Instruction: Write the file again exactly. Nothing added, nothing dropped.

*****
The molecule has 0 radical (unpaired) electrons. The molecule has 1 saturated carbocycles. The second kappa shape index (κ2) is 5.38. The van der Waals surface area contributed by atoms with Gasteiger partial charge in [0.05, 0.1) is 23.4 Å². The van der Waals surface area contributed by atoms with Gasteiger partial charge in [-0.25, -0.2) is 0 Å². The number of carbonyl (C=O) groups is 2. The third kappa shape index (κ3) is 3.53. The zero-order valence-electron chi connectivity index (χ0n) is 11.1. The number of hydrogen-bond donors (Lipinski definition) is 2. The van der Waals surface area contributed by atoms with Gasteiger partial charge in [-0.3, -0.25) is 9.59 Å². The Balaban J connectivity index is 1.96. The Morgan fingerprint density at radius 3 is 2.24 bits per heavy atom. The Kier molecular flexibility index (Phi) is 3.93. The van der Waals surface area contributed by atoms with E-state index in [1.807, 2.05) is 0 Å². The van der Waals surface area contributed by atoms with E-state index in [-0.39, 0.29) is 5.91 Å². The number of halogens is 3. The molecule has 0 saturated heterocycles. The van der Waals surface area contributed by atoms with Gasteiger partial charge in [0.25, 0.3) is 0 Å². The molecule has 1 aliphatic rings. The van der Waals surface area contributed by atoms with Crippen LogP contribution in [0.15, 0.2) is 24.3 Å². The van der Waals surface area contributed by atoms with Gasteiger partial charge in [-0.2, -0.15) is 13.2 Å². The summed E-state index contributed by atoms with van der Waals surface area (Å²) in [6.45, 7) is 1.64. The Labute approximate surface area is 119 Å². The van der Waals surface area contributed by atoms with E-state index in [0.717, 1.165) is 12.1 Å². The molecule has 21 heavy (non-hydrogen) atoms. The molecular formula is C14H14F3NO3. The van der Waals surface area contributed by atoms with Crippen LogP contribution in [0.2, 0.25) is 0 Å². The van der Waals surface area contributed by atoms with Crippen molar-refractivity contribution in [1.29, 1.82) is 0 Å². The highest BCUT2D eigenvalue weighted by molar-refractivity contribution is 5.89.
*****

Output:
The molecule has 0 radical (unpaired) electrons. The molecule has 1 saturated carbocycles. The second kappa shape index (κ2) is 5.38. The van der Waals surface area contributed by atoms with Gasteiger partial charge in [0.05, 0.1) is 23.4 Å². The van der Waals surface area contributed by atoms with Gasteiger partial charge in [-0.25, -0.2) is 0 Å². The number of carbonyl (C=O) groups is 2. The third kappa shape index (κ3) is 3.53. The zero-order valence-electron chi connectivity index (χ0n) is 11.1. The number of hydrogen-bond donors (Lipinski definition) is 2. The van der Waals surface area contributed by atoms with Gasteiger partial charge in [-0.3, -0.25) is 9.59 Å². The Balaban J connectivity index is 1.96. The Morgan fingerprint density at radius 3 is 2.24 bits per heavy atom. The Kier molecular flexibility index (Phi) is 3.93. The van der Waals surface area contributed by atoms with E-state index in [1.807, 2.05) is 0 Å². The van der Waals surface area contributed by atoms with E-state index in [-0.39, 0.29) is 5.91 Å². The number of halogens is 3. The molecule has 0 saturated heterocycles. The van der Waals surface area contributed by atoms with Gasteiger partial charge in [0.25, 0.3) is 0 Å². The molecule has 1 aliphatic rings. The van der Waals surface area contributed by atoms with Crippen LogP contribution in [0.15, 0.2) is 24.3 Å². The van der Waals surface area contributed by atoms with Gasteiger partial charge in [-0.2, -0.15) is 13.2 Å². The summed E-state index contributed by atoms with van der Waals surface area (Å²) in [6.45, 7) is 1.64. The Labute approximate surface area is 119 Å². The van der Waals surface area contributed by atoms with E-state index in [0.717, 1.165) is 12.1 Å². The molecule has 21 heavy (non-hydrogen) atoms. The molecular formula is C14H14F3NO3. The van der Waals surface area contributed by atoms with Crippen LogP contribution in [0.2, 0.25) is 0 Å². The van der Waals surface area contributed by atoms with Crippen molar-refractivity contribution in [1.29, 1.82) is 0 Å². The highest BCUT2D eigenvalue weighted by molar-refractivity contribution is 5.89.